Workers' Compensation Exemption: Everything You Need to Know

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All employers, regardless of trade and company size, need to ensure that employees are well protected from any harm or danger at work. Accidents can strike anytime without warning, and the liabilities associated with it can put a considerable dent in your finances.

This is where Workers’ Compensation insurance becomes extremely handy. Read on to know more about this policy and if your small business is eligible for Workers’ Compensation Exemption.

What is Workers' Compensation?

The primary goal of Workers’ Compensation is to protect employees in case an accident or injury happens on the workplace. It pays for medical expenses such as rehabilitation costs related to the injury and financial compensation for lost wages until the employee becomes physically able to work again. Employees who avail this policy renounce their right to sue the employer for any negligence or legal claims. In this manner, it protects the welfare of both the employee and the employer.

Although mandated by law, not all businesses are required to have this policy. Depending on the state in which your business operates, your company might be eligible for Workers’ Compensation Exemption. For example, in Alabama, small companies with less than three employees are not required to carry it. But in Illinois, this insurance is strictly observed in “every work situation.”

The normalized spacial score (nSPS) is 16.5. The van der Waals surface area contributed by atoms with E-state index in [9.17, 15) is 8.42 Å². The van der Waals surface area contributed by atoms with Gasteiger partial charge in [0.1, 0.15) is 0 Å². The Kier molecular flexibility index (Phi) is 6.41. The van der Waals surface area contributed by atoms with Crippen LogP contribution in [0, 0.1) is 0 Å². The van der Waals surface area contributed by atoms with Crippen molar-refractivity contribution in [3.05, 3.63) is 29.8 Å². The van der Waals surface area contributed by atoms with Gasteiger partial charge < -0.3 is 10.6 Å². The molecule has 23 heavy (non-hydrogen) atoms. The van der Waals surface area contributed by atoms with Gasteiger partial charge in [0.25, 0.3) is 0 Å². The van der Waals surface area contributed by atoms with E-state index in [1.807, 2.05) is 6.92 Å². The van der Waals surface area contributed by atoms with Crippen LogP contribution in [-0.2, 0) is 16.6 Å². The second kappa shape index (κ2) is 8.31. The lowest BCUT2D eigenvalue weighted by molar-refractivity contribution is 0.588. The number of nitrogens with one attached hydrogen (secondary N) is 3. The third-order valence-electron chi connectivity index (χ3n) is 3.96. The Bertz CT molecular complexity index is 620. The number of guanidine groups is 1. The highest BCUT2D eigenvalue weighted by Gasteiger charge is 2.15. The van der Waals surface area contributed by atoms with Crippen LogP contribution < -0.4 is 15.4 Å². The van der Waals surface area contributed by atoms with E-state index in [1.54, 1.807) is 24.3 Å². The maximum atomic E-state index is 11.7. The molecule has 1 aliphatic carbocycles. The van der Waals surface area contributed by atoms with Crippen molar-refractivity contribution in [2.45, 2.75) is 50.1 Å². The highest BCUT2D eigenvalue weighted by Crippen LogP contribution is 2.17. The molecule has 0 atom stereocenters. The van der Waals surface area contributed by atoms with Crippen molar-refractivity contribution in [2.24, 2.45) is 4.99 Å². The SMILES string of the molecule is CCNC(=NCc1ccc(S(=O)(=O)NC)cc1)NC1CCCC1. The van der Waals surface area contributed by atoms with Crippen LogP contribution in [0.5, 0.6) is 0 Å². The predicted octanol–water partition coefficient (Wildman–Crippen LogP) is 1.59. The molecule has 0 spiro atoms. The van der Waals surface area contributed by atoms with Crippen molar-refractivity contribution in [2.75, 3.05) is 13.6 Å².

Are you Qualified for Workers' Compensation Exemption?

To know if your business needs Workers’ Compensation insurance, it is best to contact your Division of Workers’ Compensation thru the US Department of Labor website. Most of the time, independent contractors in the construction industry are the ones exempt from this policy. This is because they are classified as self-employed individuals, not employees, even though the term “employee” is used.

Each state has its own rules and regulations when it comes to Workers’ Compensation Exemption. But generally, when the employee is classified as an independent contractor or casual laborer, he or she is not entitled to Workers’ Compensation. The same rule equally applies to

  • domestic employees
  • those working on farms
  • commissioned real estate agents
  • performers
  • athletes
  • and many more.

Keep in mind that Workers’ Compensation Exemption is a legal way to provide an exclusion for certain businesses and individuals from obtaining this policy. Primarily, the officer of a corporation files for an exemption to exclude themselves from the said law. In some states, independent workers who are not obliged to have Workers’ Compensation are otherwise required to declare that they are “free from control” for specific professions.

Again, worker's compensation exemption heavily relies on the state rules and regulations. Even if you are a small company with casual laborers, you may or may not be qualified for an exemption. It is still best to double check with the US Department of Labor website before applying for Workers’ Compensation Exemption as certain fees will be incurred as part of the declaration.

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